S'pore animal shelters see 30 % more pets abandoned

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Alfie Kwa | April 29, 2022, 05:41 PM

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Animal shelters in Singapore have seen a 30 per cent increase in pet abandonment, CNA reported.

Some animal welfare groups have noticed this upward trend over the past six months, linking it to the loosening of Covid-19 restrictions.

Pet abandonment

Lianhe Zaobao previously reported that the number of foster applications increased 10 fold during the pandemic.

Before that, the Society for the Prevention of Cruelty to Animals (SPCA) received an average of 10 to 15 foster applications per month. In comparison, they received about 120 to 150 during the circuit breaker.

Now that we are returning back to normalcy, where more Singaporeans are heading back to the office or are travelling overseas, some animal welfare groups noted that there's been a spike in pet abandonment instead, especially dogs.

Animal shelters cited that there have been about three to four dogs given up at animal shelters each week, CNA reported.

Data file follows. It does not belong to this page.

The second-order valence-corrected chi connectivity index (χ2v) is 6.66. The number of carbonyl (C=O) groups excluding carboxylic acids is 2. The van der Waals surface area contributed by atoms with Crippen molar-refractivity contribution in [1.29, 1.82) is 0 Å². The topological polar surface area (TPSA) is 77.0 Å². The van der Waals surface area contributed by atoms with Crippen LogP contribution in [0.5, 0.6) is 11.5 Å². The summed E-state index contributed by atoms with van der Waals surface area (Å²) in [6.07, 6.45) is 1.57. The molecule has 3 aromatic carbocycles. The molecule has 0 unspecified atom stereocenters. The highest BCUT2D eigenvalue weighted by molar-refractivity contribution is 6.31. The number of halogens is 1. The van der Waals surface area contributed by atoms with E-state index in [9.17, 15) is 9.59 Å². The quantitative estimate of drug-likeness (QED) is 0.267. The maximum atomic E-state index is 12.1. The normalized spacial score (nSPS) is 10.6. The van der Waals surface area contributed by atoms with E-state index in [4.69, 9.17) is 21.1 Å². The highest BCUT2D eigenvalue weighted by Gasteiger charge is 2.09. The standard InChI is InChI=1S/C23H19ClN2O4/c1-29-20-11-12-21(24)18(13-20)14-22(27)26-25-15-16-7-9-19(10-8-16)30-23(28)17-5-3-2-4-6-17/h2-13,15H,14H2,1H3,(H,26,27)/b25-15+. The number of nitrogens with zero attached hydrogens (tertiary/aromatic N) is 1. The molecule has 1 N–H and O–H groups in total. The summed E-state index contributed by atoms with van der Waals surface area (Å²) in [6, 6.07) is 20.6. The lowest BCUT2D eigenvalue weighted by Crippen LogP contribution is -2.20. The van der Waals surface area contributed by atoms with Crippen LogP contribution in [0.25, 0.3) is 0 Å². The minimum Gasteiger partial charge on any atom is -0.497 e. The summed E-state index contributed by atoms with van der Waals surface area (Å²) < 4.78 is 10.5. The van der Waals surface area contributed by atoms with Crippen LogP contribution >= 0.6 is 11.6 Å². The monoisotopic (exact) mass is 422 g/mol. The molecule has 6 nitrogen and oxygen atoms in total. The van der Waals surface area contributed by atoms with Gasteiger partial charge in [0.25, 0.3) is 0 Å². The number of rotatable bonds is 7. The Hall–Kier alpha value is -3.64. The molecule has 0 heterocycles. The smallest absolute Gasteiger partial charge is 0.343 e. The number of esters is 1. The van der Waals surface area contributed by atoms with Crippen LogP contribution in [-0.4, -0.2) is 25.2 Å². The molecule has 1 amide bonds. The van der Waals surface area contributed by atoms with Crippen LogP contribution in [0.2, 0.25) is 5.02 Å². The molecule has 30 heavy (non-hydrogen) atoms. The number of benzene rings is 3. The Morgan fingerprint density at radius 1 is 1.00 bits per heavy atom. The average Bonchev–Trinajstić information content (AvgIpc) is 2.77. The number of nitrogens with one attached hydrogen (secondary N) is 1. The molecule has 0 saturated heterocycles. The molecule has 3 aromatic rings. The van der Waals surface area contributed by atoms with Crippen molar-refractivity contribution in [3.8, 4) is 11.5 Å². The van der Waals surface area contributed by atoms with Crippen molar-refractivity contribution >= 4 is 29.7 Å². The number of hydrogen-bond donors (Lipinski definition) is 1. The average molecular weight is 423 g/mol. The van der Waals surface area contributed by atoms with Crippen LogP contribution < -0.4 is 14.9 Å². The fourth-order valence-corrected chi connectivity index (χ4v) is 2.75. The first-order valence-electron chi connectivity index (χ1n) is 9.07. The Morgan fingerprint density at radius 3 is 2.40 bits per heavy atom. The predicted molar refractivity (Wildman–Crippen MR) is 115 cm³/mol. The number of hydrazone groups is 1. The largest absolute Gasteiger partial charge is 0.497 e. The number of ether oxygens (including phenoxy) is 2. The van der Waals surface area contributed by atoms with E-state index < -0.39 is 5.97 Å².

"Global trends have also revealed an increase in the abandonment of these ‘pandemic pets’ as people return to work. While the number of animals under the care of SPCA has been consistent in the last few months, suspected pet abandonment cases can be hard to trace, especially for cats that are often not micro-chipped," SPCA executive director Aarthi Sankar told Mothership.

Ricky Yeo, the founder of Action for Singapore Dogs (ASD), told CNA that pet owners giving up their pets also gave other reasons like how their parents can't take care of the dogs or that the dog is sick.

Some even try to resell their pets.

Pet welfare

Suzie Gow, a volunteer at Chained Dog Awareness, told CNA that pet welfare, in general, has also taken a hit.

In some cases, owners may pass their pet to someone who does not know or bother to take care of the animal. This resulted in many dogs and cats being chained or stuck in cages for days on end.

This method of containing the dogs is a "matter of convenience" and an "easy option" to prevent the dogs from soiling the place when they are not around, said Gow.

Aarthi said:

"While we are confident that the vast majority of pet guardians will not abandon their pets, we are mindful of the rising trend and are concerned about the possibility of lockdown pets being abandoned as Covid-19 restrictions ease. The SPCA would like to remind the public that abandonment is a crime and is punishable by jail or fine. We also hope that penalties for abandonment will continue to be reviewed to ensure that they remain effective.

If you are a new pawrent or interested to get a dog, SPCA is running a puppy/dog training workshop on May 8.

Find out more here.


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Top images via SPCA/FB.